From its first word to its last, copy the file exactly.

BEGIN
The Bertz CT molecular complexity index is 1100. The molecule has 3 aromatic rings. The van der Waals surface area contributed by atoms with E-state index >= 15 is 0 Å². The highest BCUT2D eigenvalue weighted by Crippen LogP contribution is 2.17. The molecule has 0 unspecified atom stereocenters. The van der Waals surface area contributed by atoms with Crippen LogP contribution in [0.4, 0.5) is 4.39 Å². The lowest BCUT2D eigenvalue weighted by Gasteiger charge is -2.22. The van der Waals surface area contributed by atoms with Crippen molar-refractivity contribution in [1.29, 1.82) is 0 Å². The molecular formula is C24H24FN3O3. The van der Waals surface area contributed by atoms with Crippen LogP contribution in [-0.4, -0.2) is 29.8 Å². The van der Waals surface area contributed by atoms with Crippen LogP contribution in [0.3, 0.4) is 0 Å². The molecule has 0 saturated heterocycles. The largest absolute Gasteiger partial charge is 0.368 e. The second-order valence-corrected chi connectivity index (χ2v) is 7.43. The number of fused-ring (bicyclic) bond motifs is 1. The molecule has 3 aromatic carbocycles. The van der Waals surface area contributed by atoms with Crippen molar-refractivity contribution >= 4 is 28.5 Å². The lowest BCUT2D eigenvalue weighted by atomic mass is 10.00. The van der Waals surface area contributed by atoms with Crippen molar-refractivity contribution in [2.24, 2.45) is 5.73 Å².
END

The Bertz CT molecular complexity index is 1100. The molecule has 3 aromatic rings. The van der Waals surface area contributed by atoms with E-state index >= 15 is 0 Å². The highest BCUT2D eigenvalue weighted by Crippen LogP contribution is 2.17. The molecule has 0 unspecified atom stereocenters. The van der Waals surface area contributed by atoms with Crippen LogP contribution in [0.4, 0.5) is 4.39 Å². The lowest BCUT2D eigenvalue weighted by Gasteiger charge is -2.22. The van der Waals surface area contributed by atoms with Crippen molar-refractivity contribution in [1.29, 1.82) is 0 Å². The molecular formula is C24H24FN3O3. The van der Waals surface area contributed by atoms with Crippen LogP contribution in [-0.4, -0.2) is 29.8 Å². The van der Waals surface area contributed by atoms with Crippen LogP contribution in [0.3, 0.4) is 0 Å². The molecule has 0 saturated heterocycles. The largest absolute Gasteiger partial charge is 0.368 e. The second-order valence-corrected chi connectivity index (χ2v) is 7.43. The number of fused-ring (bicyclic) bond motifs is 1. The molecule has 3 aromatic carbocycles. The van der Waals surface area contributed by atoms with Crippen molar-refractivity contribution >= 4 is 28.5 Å². The lowest BCUT2D eigenvalue weighted by atomic mass is 10.00. The van der Waals surface area contributed by atoms with Crippen molar-refractivity contribution in [2.24, 2.45) is 5.73 Å².